The EU must not let the US sideline its institutions or their values

Written by Anthony Gardner on 17 February 2017 in Opinion
Opinion

In reworking its relations with the US, the EU must not let Washington sideline Brussels' institutions or their values, writes Anthony Gardner.

Anthony Gardner | Photo credit: Press Association


The European Union is no stranger to crises and threats. Ever since its birth 60 years ago, it has repeatedly emerged stronger when faced with internal challenges, such as the financial crisis and the threat of Grexit, or when faced with external pressures from Russia, China, and more recently from terrorism and mass migration flows.

But never before has the EU had to face friendly fi re from its leading ally and supporter. US President Donald Trump has stated that he is at best indifferent as to whether the EU succeeds or fails; that the EU is merely a vehicle for German power; that the EU was established as a way to beat the US in trade. And he seems convinced that the EU is a dysfunctional and undemocratic body that does not deliver and is about to fall apart.

These are cartoon strip caricatures of the EU, inspired from fringe voices in Europe, including among MEPs; and they represent a radical departure from settled US foreign policy.


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For at least 60 years the US has pursued, on a bipartisan basis, a policy of supporting the European integration project. 

This has made eminent sense because the project has been overwhelmingly in the national interest of the US in multiple fields, including trade, competition, the creation of the single market, and more recently the creation of a digital single market, an energy union and a capital markets union, as well as e  orts to enhance law enforcement and the protection of Europe's external borders.

US business has been among the most vocal supporters of European integration, because it has been a significant beneficiary. I am pleased that even UK Prime Minister Theresa May has said, "It remains overwhelmingly and compellingly in Britain's national interest that the EU should succeed."

Is the US now going to become more Eurosceptic than the British?

During the three years of my tenure, the US and the EU accomplished some important achievements, thanks in great part to the positive collaboration with the European Parliament.

I made it one of my top priorities to work closely with the Parliament, because it continues to exercise responsibly its powers under the Lisbon treaty. I had the great privilege of meeting with nearly every political group; and I am pleased to have made lasting friendships.

Together we rebuilt transatlantic trust that was weakened by the 2013 Snowden disclosures. We finalised the privacy shield. 

We finalised and achieved ratification of the data protection and privacy agreement (DPPA). 

We worked closely to ensure that the digital single market evolves to the benefit of growth, trade and innovation. 

We made significant progress on several important and challenging trade issues discussed under TTIP, though clearly not as much as we would have liked. Parliament, especially the international trade committee, played a positive role in the negotiations.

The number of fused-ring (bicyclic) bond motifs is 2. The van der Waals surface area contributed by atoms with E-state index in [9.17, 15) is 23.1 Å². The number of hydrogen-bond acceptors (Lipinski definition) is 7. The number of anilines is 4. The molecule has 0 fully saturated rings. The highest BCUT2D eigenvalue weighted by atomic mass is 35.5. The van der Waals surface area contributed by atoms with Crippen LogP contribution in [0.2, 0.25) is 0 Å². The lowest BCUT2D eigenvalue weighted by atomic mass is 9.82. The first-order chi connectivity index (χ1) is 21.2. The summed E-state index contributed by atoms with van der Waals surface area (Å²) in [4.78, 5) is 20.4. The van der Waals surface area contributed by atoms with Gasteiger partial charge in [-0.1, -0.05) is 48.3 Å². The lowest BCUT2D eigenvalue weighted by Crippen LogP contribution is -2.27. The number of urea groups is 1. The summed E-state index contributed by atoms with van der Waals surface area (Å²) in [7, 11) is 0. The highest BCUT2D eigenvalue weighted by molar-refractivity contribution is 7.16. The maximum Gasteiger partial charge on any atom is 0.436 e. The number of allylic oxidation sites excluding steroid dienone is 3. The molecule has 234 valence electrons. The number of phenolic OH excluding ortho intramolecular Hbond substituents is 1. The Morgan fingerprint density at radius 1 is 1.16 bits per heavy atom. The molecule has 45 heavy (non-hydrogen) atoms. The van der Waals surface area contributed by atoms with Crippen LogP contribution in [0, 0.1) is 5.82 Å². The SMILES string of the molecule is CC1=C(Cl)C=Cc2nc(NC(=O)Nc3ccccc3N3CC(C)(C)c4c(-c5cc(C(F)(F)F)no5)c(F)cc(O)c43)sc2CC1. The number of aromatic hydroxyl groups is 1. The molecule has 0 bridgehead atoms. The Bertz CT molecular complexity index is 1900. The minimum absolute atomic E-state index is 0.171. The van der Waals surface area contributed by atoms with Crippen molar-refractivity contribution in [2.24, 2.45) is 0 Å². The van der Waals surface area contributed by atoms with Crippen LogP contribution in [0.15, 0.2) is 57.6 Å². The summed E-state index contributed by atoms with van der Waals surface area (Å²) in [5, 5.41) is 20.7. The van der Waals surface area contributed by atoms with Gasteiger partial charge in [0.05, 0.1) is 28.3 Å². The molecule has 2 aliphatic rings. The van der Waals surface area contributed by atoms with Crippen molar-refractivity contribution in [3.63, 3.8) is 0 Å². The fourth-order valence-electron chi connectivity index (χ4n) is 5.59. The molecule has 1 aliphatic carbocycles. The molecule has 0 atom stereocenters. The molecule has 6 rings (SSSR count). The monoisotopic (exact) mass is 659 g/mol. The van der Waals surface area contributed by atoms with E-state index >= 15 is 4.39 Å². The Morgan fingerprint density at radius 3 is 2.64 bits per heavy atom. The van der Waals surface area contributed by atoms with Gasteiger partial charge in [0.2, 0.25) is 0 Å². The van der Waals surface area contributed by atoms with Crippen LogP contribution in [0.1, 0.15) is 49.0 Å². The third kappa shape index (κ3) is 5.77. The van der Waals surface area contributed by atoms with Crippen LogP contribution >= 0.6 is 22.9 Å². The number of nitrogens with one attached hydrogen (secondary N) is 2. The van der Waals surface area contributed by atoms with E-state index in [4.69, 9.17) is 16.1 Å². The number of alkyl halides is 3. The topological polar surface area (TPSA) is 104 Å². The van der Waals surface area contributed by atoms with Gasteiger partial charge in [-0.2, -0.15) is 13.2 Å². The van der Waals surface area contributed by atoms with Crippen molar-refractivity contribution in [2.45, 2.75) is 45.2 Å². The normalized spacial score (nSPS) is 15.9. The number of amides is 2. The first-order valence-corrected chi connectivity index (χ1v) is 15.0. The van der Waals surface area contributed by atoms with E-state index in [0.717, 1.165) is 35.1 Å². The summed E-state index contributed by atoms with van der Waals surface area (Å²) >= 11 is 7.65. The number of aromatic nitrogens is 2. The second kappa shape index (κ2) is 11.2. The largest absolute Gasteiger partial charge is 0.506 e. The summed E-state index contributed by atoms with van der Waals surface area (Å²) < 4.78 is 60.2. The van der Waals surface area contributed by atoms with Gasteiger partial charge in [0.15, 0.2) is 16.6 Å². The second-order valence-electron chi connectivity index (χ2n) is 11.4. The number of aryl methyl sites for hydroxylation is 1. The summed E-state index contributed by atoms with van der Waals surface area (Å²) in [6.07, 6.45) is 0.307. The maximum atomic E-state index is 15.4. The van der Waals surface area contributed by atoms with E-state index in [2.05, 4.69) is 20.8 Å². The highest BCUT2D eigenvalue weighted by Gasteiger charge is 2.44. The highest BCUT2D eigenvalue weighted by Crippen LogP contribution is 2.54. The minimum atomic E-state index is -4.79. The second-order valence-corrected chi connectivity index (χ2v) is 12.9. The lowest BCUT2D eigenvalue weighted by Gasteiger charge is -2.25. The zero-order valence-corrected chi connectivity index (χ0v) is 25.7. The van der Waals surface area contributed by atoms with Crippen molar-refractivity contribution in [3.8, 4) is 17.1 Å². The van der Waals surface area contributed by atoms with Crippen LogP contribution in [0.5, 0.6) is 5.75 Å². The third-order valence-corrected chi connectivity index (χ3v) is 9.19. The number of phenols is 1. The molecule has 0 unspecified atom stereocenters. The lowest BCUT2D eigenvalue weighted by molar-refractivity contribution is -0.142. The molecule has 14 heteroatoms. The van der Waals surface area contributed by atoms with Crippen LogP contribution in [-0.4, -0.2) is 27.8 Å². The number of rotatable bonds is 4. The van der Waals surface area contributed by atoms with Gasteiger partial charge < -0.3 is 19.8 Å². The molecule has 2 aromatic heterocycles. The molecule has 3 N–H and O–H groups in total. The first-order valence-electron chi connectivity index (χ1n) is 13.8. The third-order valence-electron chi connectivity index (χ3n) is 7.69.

I hope we will succeed in capturing those gains and find ways to build on the foundation we have laid. Reversing US bipartisan policy toward the EU would unleash significant negative economic and political consequences for the United States. 

Washington should avoid the temptation to deal with Europe on a purely bilateral and transactional basis, while ignoring the EU institutions, or acting as a cheerleader for Brexit and similar movements in the remaining 27 member states.

I remain convinced, despite all of the challenges, that the EU is not about to fall apart; to the contrary, it is delivering achievements in numerous areas that matter to the United States; Washington should be encouraging greater EU cohesion, effectiveness and willingness to engage with the US to address a long list of regional and global challenges. The EU, not just the member states, has important assets that it can contribute.

It is essential that US business - not just Silicon Valley, but also industrial manufacturing firms in the heartland - remind the business leaders in the administration of how much is at stake in terms of US exports, jobs and growth if Europe fragments and weakens.

Although US business interests are far too narrow a gauge with which to judge the importance of the EU's success to the United States, it may be the only real argument to prevent a catastrophic reversal of US policy toward the EU.

The EU member states should send clear signals to Washington that they will not permit a sidelining or an undermining of the EU; and they should be clear that, while they naturally wish to enjoy a strong collaborative relationship with the new administration, they will ensure that it is based on a respect for democracy, human rights, tolerance, international law, as well as the protection of the international institutions built together since World War II. 

German Chancellor Angela Merkel and Canadian Prime Minister Justin Trudeau should be applauded for making this point.

It remains critical that the EU define a common agenda of action with the United States, even if on a narrower basis than before. The fight against terrorism, the protection of our external frontiers, the reinforcement of our trade defence mechanisms, the joint protection against intellectual property theft and the crackdown on tax evasion by multinationals could be part of this agenda.

 

About the author

Anthony Gardner is the former US ambassador to the EU

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